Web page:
With the payments industry increasingly going digital, fintechs and traditional financial institutions alike are exploring ways to harness technology to streamline many aspects of the payments industry. Underlying this digital transformation is open banking, the use of open APIs to build a range of products and services around financial institutions.
One area where open banking is driving innovation is payment hubs—integrated multiple payment systems that enable institutions to handle all aspects of the payment journey from a central point. Payment hubs leveraging open banking can make business easier, reduce friction, and drive more revenue.
To understand the open banking landscape, payment hubs, and what the future has in store, PaymentsJournal sat down with Lance Homer, Global Head of Digital Payments and Banking Ecosystem at Equinix, and Tim Sloane, VP of Payments Innovation at Mercator Advisory Group.
The Three Waves of Digital Transformation in Banking
The open banking revolution that the payments industry is in the midst of can be viewed as the third major digital transformation in banking, explained Homer. The first was during the 1990s, when the internet first penetrated consumers’ homes. This enabled banks to create websites where customers could check their balances and download transaction files, allowing them to utilize personal finance software such as Intuit.
Then in the 2000s, there was another breakthrough. As smartphones became ubiquitous, “banks began to develop their own banking apps or even wallets, and rather than having to visit a branch or ATM to deposit checks, consumers could take a picture of a check with their phone and use their phone to send and receive money through a banking app,” said Homer.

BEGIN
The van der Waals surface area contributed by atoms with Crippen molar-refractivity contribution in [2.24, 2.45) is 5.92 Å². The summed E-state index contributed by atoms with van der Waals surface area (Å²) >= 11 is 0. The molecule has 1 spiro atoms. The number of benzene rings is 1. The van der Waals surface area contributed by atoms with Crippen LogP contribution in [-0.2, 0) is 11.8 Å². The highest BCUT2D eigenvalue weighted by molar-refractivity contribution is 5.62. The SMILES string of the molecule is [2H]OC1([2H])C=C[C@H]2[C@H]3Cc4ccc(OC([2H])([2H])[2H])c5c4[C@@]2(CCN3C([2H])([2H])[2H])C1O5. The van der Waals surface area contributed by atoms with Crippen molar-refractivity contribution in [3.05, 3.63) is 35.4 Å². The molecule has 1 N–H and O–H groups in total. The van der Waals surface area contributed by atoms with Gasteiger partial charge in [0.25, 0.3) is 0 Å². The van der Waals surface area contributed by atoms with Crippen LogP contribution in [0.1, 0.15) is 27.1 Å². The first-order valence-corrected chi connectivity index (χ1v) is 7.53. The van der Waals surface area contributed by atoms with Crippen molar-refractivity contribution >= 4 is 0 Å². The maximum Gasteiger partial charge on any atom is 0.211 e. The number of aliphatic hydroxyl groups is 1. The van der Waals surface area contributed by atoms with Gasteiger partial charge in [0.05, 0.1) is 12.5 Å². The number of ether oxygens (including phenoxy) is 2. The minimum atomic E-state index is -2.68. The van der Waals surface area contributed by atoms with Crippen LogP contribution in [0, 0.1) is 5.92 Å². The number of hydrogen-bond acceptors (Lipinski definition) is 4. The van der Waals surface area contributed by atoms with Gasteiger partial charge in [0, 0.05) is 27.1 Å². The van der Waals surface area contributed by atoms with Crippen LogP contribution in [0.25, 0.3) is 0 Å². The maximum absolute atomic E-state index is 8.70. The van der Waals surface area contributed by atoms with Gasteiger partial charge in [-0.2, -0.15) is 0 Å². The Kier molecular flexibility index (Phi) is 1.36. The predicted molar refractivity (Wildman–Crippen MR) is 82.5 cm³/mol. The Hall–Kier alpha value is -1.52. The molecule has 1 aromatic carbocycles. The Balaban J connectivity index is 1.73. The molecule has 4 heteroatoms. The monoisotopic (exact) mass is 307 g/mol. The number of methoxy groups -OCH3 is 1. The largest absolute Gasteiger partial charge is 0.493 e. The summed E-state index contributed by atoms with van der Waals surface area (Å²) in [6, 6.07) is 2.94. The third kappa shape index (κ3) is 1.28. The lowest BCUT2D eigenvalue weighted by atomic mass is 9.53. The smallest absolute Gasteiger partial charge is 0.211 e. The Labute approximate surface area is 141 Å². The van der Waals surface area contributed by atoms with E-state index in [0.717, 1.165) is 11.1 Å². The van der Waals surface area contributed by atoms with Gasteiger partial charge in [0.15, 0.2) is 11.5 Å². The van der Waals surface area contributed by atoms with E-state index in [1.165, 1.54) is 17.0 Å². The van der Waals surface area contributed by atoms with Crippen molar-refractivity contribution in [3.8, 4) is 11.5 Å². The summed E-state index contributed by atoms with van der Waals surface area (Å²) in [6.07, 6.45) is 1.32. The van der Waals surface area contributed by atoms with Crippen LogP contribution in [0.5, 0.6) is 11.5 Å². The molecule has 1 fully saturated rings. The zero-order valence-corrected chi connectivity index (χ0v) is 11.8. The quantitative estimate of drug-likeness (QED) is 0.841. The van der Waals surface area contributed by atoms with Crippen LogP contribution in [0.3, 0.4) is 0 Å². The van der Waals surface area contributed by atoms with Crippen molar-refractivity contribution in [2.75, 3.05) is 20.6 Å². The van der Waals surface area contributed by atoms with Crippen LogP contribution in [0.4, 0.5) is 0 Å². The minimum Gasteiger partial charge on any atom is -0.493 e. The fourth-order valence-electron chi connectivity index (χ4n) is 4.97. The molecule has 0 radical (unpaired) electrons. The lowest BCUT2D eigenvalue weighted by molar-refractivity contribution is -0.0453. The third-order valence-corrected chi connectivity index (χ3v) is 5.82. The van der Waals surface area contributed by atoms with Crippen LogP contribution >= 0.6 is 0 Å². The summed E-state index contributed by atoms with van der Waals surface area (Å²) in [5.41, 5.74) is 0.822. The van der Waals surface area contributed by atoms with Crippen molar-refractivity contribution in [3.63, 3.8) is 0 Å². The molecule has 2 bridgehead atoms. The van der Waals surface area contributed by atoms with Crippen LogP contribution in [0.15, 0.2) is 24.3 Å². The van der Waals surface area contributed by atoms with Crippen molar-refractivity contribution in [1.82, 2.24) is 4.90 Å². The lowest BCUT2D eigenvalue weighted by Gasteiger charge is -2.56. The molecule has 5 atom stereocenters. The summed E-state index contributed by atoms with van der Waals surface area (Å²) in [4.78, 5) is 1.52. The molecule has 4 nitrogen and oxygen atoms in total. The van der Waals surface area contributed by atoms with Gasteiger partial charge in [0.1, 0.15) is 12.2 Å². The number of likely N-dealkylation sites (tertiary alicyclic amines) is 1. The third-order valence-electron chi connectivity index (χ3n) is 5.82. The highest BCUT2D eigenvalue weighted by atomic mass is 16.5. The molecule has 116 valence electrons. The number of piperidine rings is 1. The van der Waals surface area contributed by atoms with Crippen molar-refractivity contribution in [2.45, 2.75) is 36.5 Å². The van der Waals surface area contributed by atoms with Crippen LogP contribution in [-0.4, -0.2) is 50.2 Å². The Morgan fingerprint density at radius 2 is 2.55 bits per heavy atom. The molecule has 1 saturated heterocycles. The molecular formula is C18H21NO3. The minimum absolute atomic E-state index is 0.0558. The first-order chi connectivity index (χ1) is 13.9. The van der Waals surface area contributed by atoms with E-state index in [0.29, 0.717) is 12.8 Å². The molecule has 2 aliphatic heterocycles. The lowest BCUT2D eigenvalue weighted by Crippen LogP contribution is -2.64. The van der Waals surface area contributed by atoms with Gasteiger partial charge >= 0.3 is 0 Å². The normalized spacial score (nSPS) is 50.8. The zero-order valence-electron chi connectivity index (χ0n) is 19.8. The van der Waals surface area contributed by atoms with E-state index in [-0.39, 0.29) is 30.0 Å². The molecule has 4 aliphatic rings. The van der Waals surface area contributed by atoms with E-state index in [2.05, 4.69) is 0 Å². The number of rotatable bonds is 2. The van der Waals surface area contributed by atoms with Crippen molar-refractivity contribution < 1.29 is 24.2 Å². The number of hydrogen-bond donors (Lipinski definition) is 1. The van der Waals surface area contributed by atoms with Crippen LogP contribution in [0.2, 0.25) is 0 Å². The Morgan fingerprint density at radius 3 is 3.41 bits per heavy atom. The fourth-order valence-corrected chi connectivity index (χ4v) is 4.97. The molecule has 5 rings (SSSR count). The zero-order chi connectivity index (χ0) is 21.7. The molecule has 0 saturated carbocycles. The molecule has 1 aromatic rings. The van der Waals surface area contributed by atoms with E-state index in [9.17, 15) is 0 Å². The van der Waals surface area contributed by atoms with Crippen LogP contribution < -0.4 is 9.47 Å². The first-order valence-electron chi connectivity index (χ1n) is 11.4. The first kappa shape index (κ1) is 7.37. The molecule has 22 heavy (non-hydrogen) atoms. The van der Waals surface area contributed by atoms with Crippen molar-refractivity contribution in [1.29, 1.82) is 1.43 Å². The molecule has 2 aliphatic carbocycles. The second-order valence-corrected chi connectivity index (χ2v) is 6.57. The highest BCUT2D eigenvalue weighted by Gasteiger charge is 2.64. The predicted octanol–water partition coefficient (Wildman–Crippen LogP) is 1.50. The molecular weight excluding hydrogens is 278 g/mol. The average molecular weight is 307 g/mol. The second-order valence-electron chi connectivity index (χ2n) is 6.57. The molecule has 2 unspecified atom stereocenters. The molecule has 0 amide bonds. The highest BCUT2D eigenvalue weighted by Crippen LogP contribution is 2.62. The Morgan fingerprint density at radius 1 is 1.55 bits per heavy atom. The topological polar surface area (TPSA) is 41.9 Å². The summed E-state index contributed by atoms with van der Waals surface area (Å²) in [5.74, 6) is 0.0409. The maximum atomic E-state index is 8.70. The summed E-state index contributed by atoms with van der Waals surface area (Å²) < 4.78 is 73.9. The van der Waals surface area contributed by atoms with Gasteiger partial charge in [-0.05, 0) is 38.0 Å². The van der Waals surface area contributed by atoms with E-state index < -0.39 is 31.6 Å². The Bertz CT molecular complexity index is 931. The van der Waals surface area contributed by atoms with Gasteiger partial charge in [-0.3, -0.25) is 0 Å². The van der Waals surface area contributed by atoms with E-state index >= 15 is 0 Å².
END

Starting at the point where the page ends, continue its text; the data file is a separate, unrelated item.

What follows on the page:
The 2010s marked a new transformation, albeit one that is still unfolding, as open banking began to take off. “We are very much still in the early days of this digital transformation,” said Homer. Unlike the previous transformations, which happened without prodding from the government, open banking has need a bit of a push from regulators, at least in Europe.
“Open banking in Europe is driven by PSD2,” explained Sloane, regulations which, in part, require banks to create access to consumer data via open APIs. But while the involvement of regulators makes this digital transformation different from previous ones, it’s not what makes open banking so transformational.
“What makes this wave so much more transformational is that consumers will be doing banking services beyond the typical bank-controlled channels, such as a branch, bank website or a bank app,” noted Homer. “It’s going to create competition in the market space for new innovation that in the end will give all the end users better experiences.”
The challenges of scaling open banking
Since open banking is still in its relative infancy, it is hard say with certainty what it will look like in a few years. However, there are some points worth considering. Homer explained that the current (and mandated) use cases of payments initiation and account access are just the beginning. Even now, companies are starting to develop premium APIs that “go above and beyond what is mandated,” said Homer. Some premium APIs, for example, have been designed to help with real-time credit decisioning.
With so much potential for open banking, it is worth considering what challenges exist as this promising transformation scales; some issues have already starting to surface. Sloane offered one example of how Wells Fargo reported that its middleware system was almost overwhelmed by the amount of calls its API received after being launched.